The state of Utah passed a resolution in March of 2016 declaring that pornography was a “public health hazard.” The resolution recognizes pornography leads to a broad spectrum of individual and public health concerns. It pointed to how young children are increasingly exposed to pornography, with the average age of exposure now 11 to 12 years of age. This early exposure leads to a multitude of personal and social problems, including: adolescents engaging in risky sexual behavior; an increase of sexual behavior at a younger age; depicting women and children as sex objects and rape and abuse as if they were harmless.

Writing for the Evangelical website The Gospel Coalition in May of 2016, Joe Carter described how pornography is increasingly being seen as a public health problem. Studies from the late 1960s to the mid-1980s concluded pornography had “no marked social effect.” But that was before the Internet. Since the late 1980s, there has been a wealth of social science research demonstrating the negative effect of porn on individuals, families, children and communities. Carter linked two meta-analyses that found sexual aggression among males and females was associated with the consumption of porn; and an overall positive association between pornography and attitudes supporting violence against women.

In “The Science of Pornography Addiction,” Gary Wilson described the effects of watching porn on the brain. He said that 25% of all Internet searches are for porn. It is the fourth most common reason people give for going online. In many ways, it acts like a drug. With prolonged exposure, it will lead to tolerance, loss of control and the compulsive desire to seek it out despite negative consequences. And there is “withdrawal” when it goes away. “The issue is that continued exposure can cause long term or even life-long neuroplastic change in the brain.”

There is a release of dopamine in our brains as a reward whenever we accomplish something, including sexual activity. “It alters and forms the brain cells to motivate certain actions. It rewires your brain.” The more time you spend doing a certain action, like viewing porn, the more dopamine is released—which then reinforces the behavior. As you begin to imagine the images away from the computer or while having sex, they become reinforced as well. “It’s a feedback loop that becomes harder to escape.”

The good news is this can be reversed or extinguished. Wilson said the brain is often described as “the use it or lose it system.” Like with muscles, the neural connections you use become stronger and want to be activated, while the ones you ignore become weakened. So the same neuroplastic system used to acquire these habits can be used to acquire healthier ones.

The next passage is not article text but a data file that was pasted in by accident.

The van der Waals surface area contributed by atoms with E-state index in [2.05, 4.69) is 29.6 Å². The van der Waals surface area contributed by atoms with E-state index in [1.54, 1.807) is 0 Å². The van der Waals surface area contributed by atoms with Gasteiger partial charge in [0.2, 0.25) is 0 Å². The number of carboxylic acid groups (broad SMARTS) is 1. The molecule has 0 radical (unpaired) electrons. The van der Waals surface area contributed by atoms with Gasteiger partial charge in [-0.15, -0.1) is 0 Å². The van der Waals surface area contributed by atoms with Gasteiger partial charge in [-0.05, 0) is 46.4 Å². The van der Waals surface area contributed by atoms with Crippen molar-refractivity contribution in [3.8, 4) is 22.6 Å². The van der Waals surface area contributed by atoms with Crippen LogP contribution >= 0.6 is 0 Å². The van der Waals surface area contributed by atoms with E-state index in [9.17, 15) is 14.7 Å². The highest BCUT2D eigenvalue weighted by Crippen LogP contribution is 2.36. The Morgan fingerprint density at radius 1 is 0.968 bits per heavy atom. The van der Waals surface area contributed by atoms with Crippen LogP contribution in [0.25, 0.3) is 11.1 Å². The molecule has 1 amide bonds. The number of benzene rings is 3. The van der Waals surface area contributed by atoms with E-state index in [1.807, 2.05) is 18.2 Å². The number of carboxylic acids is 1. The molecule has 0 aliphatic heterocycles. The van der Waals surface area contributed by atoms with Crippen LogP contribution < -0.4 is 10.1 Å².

In another article on pornography and the brain, Joe Carter recommended “The Science of Pornography Addiction” video. He also summarized the thoughts of William Struther, an associated professor of psychology at Wheaton College. Commenting on the dopamine process described above, Struther said: “Pornography thus enslaves the viewer to an image, hijacking the biological response intended to bond a man to his wife and therefore inevitably loosening that bond.” Overstimulation of the reward circuitry, as when repeatedly viewing pornography, creates desensitization. “When dopamine receptors drop after too much stimulation, the brain doesn’t respond as much, and we feel less reward from pleasure.”

The psychological, behavioral, and emotional habits that form our sexual character will be based on the decisions we make. . . Whenever the sequence of arousal and response is activated, it forms a neurological memory that will influence future processing and response to sexual cues. As this pathway becomes activated and traveled, it becomes a preferred route—a mental journey—that is regularly trod. The consequences of this are far-reaching.

Internet porn is unique in a number of ways. First is its extreme novelty. Second, unlike food or drugs, there is almost no physical limit to its consumption. Third, a user can easily escalate to more novel “partners” and unusual genres. Fourth, unlike food or drugs, the brain’s natural aversion system is not activated. Like with drugs, the age users start using porn is a crucial factor. “A teen’s brain is at its peak of dopamine production and neuroplasticity, making it highly vulnerable to addiction and rewiring.”

A nonprofit organization called Fight the New Drug is trying to raise awareness on the harmful effects of porn and get this information to a wider audience. They use science, facts and personal accounts to bring the issue out in the open and get people talking about it. The organization’s website said not only are we the first generation to face the issue of pornography at this intensity and scale, “we’re also the first generation with a scientific fact-based understanding of the harm pornography can do.”